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Women prefer circumcised men


Removal of the foreskin covering the head of the penis is a practice that occurs in cultures around the world. Originated male circumcision probably already about 220,000 years ago in Africa. The reasons for circumcision are on the one hand culturally religious or ritually motivated (Brit Mila in Judaism or Chitan in Islam), on the other hand there are also medical and aesthetic motives.

But the idea that women prefer circumcised male partners also has a long history. For example, sometimes the prevailing opinion is that circumcised men “last longer” during intercourse and are thus better able to satisfy their female partners.

The article “Sex and Male Circumcision: Women’s Preferences Across Different Cultures and Countries: A Systematic Review,” recently published in the journal Sexual Medicine, looked at the question of how women feel about circumcised penises and why they prefer circumcised or uncircumcised men.

To this end, the researchers also wanted to know how women view the circumcision of their own sons.

They analyzed 29 studies that dealt with circumcision in various countries around the world. The data came from various countries in North America, Europe, Australia, Asia and Africa.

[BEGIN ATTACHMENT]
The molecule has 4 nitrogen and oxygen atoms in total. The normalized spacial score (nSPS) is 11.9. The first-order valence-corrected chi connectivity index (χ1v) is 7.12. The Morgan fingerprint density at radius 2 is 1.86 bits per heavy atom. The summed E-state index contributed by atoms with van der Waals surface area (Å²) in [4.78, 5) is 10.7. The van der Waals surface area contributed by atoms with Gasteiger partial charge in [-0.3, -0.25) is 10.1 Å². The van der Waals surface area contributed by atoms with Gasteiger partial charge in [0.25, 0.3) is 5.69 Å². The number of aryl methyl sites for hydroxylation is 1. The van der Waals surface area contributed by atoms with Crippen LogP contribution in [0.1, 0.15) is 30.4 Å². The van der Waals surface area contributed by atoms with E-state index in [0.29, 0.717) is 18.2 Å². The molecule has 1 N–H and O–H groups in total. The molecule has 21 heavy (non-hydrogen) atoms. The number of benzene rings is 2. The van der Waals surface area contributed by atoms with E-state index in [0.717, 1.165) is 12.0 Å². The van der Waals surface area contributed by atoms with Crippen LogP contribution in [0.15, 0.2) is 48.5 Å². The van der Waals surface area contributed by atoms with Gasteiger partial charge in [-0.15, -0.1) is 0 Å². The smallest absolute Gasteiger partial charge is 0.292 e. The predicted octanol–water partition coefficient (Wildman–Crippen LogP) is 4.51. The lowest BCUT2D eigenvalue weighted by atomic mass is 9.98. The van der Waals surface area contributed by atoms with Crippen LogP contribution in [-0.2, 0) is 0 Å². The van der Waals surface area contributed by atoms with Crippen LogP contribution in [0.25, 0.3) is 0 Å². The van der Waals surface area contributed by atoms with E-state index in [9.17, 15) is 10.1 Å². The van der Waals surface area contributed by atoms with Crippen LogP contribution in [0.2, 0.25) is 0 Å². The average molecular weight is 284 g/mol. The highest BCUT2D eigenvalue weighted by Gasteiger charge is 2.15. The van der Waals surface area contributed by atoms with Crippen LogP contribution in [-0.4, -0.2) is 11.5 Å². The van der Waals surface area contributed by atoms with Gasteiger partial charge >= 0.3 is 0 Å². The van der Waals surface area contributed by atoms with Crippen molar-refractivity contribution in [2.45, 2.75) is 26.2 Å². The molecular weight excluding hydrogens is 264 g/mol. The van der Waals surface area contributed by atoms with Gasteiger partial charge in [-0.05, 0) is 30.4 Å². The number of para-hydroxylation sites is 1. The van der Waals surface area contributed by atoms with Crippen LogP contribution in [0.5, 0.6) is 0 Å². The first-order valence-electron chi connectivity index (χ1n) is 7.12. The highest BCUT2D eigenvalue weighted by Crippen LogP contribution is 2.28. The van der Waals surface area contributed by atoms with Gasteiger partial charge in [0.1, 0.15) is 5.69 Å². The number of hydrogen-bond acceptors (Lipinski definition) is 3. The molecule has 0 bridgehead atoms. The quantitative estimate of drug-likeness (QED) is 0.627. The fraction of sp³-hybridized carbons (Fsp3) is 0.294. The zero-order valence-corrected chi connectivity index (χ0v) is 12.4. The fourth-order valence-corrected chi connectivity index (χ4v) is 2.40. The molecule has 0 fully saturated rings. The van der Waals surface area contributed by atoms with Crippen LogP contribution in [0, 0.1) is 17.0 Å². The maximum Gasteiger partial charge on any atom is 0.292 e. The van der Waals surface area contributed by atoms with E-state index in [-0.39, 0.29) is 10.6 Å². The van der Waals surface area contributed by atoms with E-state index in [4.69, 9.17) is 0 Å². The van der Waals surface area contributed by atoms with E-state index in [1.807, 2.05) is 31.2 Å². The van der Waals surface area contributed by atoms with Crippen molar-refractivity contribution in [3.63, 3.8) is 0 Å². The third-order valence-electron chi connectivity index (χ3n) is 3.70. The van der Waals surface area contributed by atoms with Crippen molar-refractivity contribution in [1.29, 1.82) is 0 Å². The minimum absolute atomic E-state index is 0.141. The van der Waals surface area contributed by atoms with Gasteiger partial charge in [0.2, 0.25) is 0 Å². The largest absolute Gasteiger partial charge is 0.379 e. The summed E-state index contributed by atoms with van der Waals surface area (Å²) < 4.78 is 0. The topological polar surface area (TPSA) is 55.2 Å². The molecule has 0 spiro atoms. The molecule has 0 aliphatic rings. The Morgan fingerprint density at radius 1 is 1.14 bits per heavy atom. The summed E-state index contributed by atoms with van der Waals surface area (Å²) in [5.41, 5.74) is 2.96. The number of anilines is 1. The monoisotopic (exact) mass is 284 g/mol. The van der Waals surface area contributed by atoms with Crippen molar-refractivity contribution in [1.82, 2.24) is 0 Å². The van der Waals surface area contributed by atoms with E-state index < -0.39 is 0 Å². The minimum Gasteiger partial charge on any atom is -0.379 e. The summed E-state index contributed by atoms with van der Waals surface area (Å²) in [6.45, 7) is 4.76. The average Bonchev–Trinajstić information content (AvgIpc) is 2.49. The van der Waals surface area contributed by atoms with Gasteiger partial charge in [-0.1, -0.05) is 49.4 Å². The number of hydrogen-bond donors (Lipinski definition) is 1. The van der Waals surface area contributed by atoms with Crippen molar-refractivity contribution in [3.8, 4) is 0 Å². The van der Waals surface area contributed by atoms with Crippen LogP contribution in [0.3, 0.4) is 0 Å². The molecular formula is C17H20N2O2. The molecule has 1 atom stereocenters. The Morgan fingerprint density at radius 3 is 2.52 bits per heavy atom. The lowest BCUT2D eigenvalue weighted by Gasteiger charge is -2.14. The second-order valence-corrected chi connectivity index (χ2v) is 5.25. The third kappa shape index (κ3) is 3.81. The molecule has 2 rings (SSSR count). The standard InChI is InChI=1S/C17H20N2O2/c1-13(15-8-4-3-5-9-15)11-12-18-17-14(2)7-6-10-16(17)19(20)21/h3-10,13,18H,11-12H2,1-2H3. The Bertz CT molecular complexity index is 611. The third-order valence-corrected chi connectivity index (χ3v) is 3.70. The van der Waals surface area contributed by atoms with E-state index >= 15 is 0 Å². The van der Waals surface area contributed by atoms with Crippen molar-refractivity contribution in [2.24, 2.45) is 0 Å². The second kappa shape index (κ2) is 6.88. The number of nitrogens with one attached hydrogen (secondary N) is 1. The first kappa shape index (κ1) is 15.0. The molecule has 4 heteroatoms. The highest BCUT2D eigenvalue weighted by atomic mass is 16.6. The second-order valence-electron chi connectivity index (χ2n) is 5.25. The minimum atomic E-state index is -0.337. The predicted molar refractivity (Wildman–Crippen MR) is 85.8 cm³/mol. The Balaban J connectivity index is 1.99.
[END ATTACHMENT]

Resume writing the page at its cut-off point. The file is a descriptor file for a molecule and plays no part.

The authors found that the “vast majority of studies” concluded that women prefer circumcised penises.  Even in countries where circumcision was not the norm, a majority of women found circumcised men more attractive.

Why do women prefer circumcised partners?

The reasons given for many women’s preference for circumcised men varied widely. Women perceive a circumcised penis as more hygienic and aesthetic: the penis is cleaner, “more pleasant to touch” and smells better. In addition, women also stated that they were more satisfied sexually with a circumcised man. But health reasons were also cited: Women associated circumcised penises with a reduced risk of sexually transmitted infections (STIs), including HIV.

Mothers also tended to have their children circumcised when it came to their own sons. Here, too, a lower risk of disease and improved hygiene played a major role. In addition, there are tradition, religion and the social norm of the respective cultural area.

More than sociocultural preference

The authors conclude that women’s preference for a circumcised male partner is more than just a sociocultural preference, especially with regard to a lower risk of infection with sexually transmitted diseases.

Source: Article in Sexual Medicine – official ISSM Journal

Dr. med. Franklin Kuehhas

About the Author

Dr. med. Franklin Kuehhas Dr. Franklin Kuehhas is a medical specialist in the field of urology and andrology. He received his specialization training at the University College London. He also underwent his training at the prestigious University Hospital in Heidelberg (Germany) and at the University Hospital of Vienna (Austria). Dr Kuehhas focuses on the treatment of congenital and acquired penile curvatures (Peyronie’s disease), implantation of penile prostheses and also aesthetic genital surgery in men.